How do you engage Conflict?
How do you typically handle an issue that comes up between you and your spouse, your boss, your friend or a fellow believer? When we feel hurt, we tend to do what we’ve always done, whether that be fight, flight, freeze or please. These reactions are hard-wired into us, rooted all the way in the basest parts of our brains. Not only that, but our reactions to hurt are also formed by our experiences. For instance, if you grew up in a volatile home you may tend to lean towards passivity, as your experience with conflict has been historically more harmful than helpful. Then again, you may lean towards fighting as it was the only way to be heard in your family of origin. I encourage you to spend some time thinking back to how your parents and/or guardians handled conflict as you were growing up.
When an issue came up at home, who engaged it and how? Who avoided it, and how?
When an issue came up outside the home, who engaged it and how? Who avoided it, and how?
How were you instructed to deal with people at school who hurt you?
How were you taught to apologize? Was it forced or natural? Was it immediate or delayed? Was it necessary for you to be sincere?
How did your parents/guardians react when they were confronted? How did they act after the confrontation when they were away from the involved person(s)?
When a fight happened, how was the relationship repaired afterwards?
What do you do the same as your parents/guardians? What do you do differently?
Below is a brief and general description of four typical responses we have when we feel hurt by someone. Although our reactions vary person to person, we generally go about dealing with relational pain in a consistent way.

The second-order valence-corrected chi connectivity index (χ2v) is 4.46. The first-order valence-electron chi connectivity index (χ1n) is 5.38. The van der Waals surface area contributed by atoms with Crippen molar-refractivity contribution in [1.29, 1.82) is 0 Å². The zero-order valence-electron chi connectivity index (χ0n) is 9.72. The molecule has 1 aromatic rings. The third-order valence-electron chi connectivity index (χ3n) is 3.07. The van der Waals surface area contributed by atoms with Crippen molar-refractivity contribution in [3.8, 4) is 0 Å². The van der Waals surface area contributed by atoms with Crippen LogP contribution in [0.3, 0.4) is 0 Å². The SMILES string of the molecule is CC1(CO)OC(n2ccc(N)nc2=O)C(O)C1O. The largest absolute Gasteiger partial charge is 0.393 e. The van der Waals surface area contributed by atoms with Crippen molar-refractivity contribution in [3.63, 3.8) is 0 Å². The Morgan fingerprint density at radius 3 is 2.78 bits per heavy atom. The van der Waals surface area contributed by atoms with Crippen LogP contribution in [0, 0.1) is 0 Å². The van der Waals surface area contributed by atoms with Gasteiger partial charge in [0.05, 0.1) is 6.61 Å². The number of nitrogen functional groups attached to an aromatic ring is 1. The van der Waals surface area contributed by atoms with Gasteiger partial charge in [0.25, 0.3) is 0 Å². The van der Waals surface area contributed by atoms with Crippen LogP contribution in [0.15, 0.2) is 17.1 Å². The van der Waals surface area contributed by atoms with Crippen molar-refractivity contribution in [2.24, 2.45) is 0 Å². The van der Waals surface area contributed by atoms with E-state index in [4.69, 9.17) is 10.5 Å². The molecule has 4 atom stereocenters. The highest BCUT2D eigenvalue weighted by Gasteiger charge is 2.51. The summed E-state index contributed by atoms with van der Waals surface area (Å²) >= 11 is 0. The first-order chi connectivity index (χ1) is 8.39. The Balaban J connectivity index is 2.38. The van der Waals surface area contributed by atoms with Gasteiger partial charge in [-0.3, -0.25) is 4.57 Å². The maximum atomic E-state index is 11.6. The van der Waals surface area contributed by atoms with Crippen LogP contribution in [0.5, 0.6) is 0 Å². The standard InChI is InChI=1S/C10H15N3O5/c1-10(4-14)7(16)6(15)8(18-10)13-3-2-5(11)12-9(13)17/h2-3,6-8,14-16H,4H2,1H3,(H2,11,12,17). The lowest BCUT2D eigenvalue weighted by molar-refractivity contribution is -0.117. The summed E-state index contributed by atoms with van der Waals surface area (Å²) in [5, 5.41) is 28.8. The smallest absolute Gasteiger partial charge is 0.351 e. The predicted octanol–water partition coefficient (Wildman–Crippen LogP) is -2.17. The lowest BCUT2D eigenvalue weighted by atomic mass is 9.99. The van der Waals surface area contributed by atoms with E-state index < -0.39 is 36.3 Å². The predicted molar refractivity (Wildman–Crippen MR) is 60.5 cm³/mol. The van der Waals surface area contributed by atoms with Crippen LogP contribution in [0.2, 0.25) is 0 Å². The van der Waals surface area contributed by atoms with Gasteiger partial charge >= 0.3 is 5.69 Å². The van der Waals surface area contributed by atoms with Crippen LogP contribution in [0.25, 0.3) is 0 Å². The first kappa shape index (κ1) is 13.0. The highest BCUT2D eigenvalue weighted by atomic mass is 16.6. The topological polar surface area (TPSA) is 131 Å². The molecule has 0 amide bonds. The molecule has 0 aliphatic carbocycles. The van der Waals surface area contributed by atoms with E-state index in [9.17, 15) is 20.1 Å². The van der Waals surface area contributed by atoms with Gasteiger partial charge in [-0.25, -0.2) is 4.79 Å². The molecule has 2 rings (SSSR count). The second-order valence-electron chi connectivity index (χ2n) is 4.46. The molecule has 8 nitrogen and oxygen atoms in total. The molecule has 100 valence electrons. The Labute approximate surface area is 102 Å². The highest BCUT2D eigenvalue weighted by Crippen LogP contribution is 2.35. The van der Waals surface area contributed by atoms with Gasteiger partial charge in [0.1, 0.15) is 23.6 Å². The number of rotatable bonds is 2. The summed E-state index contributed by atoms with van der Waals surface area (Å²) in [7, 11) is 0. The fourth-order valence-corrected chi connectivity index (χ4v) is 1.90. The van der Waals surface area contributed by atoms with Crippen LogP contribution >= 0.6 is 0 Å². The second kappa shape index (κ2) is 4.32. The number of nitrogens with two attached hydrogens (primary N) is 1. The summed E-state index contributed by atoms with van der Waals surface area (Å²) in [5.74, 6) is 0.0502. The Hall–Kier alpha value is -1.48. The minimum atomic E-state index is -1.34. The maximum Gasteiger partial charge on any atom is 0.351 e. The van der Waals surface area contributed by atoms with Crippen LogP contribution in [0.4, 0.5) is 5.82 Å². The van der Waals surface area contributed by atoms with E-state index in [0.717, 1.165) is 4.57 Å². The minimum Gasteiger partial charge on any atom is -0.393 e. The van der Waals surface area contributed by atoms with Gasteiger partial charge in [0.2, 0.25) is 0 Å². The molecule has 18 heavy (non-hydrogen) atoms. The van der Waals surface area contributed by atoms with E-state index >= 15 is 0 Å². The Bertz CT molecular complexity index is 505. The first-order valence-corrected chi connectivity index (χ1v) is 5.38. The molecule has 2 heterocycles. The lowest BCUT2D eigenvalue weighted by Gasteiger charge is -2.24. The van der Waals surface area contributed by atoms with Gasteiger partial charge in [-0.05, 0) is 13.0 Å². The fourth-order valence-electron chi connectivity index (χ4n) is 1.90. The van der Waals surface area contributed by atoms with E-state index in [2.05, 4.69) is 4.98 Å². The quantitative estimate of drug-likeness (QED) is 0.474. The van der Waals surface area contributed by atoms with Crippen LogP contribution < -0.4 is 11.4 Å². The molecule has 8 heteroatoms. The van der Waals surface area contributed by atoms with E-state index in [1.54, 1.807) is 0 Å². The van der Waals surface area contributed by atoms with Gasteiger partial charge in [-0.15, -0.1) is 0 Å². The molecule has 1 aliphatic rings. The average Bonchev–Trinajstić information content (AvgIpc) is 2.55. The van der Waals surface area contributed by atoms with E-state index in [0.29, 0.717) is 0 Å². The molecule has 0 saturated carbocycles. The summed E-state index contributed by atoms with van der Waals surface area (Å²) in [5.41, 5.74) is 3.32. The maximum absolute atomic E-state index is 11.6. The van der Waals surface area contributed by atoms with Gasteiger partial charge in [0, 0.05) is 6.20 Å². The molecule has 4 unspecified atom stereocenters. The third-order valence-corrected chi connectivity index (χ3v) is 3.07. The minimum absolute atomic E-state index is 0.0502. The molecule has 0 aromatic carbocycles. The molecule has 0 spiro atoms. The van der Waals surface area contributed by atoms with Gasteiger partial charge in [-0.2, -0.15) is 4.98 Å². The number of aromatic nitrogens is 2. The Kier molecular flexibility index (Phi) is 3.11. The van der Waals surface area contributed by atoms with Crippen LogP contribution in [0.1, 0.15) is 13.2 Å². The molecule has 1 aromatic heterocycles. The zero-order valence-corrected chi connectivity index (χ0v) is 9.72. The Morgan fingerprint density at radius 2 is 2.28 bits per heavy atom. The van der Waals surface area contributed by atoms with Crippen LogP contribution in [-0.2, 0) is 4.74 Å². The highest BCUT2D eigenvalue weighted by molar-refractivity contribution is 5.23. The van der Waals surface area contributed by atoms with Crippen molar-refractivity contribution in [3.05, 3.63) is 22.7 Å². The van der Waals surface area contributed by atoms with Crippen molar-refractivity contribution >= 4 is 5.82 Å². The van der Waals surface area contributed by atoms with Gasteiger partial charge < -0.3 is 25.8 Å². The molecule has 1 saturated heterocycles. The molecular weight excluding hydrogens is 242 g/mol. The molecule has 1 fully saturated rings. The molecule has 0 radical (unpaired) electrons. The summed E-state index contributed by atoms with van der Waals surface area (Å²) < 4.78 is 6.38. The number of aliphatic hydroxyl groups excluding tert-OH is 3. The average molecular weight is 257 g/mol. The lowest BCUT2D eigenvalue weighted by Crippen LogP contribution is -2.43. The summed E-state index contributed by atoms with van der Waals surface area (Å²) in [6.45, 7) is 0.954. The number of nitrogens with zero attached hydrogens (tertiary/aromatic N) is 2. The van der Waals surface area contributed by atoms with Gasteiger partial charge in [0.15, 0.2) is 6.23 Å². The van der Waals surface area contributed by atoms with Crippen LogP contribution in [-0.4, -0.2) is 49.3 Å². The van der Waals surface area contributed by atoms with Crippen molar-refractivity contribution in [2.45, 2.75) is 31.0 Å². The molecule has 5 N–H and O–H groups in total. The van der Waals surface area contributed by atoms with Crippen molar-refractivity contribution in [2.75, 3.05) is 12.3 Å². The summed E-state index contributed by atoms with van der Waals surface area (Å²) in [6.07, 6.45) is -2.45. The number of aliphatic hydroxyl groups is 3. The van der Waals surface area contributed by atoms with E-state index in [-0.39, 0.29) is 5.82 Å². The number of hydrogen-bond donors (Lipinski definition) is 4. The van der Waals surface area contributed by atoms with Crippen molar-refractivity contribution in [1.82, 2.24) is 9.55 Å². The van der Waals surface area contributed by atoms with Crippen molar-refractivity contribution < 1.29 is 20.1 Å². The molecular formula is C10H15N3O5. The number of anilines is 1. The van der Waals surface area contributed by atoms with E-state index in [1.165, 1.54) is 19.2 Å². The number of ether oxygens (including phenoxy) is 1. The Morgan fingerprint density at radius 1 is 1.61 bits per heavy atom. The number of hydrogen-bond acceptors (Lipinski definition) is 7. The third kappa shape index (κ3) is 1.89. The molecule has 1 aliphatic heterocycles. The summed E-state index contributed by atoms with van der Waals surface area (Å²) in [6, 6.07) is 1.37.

This is the easiest of responses to notice. When you feel hurt by someone you go right towards the source of pain. This response, like the others, is full of healthy and unhealthy means of doing conflict. Some of the unhealthier means include criticism, shaming, aggression, volatility, and throwing passive aggressive darts. On the other hand, fighting can be extremely healthy when we approach the issue without contempt for the person and instead focus on the pain itself.
Walking away from the source of our pain is not always a bad thing. If the person who hurts you is unsafe to talk to (i.e. defensive, manipulative, or they are a bully) then you may not need to approach them right away. However, stonewalling after a hurt creates a chasm between the relationship where intimacy cannot grow. Some of the unhealthier flight reactions include silence, shutting down, and all other means of avoidance (i.e. numbing out, distracting ourselves, fantasizing, minimizing and justifying).
Some folks literally freeze when they feel hurt. They are unable to speak to the issue in the moment. If this is your typical reaction to feeling hurt, try not to beat yourself up for it. Our brains are incredibly resourceful at taking care of us, which sometimes includes shutting down. Imagine a car that is overheating, if the engine did not shut-off to cool-off all kinds of damage would occur. However, if you find that you never ‘unthaw’ from your freeze response, the relationship will be unable to grow in its depths of intimacy.
When pain happens to you and you find yourself aiming to please the perpetrator of that pain, you are engaging in a please response. This could most likely be categorized under the ‘flight’ category, but it is so rampant I thought it would be wise to give it its own space. People-pleasing is a manipulative strategy aimed at avoidance of conflict. Rather than discussing how you hurt me, which could lead to greater intimacy, I please you in order to avoid you, which leads to less intimacy.
Investigate your reactions to relational hurt over the past few months. Ask yourself which aspects of your reaction brought about deeper intimacy, and which led to further separation. For further investigation, ask yourself (and others) these questions:
How do I fight back when I feel hurt by others?
What do I do to avoid conflict with someone else?
When was a time where I felt frozen or paralyzed by a hurtful situation?
How do I react when someone else confronts me? How do I get defensive?
What are times when I was able to successfully work through an issue or conflict with someone?
What are times when conflict or an issue led to a relationship falling apart?
What areas do I need to work on when it comes to handling conflict?
Be sure to read the second part to this post, 10 Principles of Healthy Conflict Resolution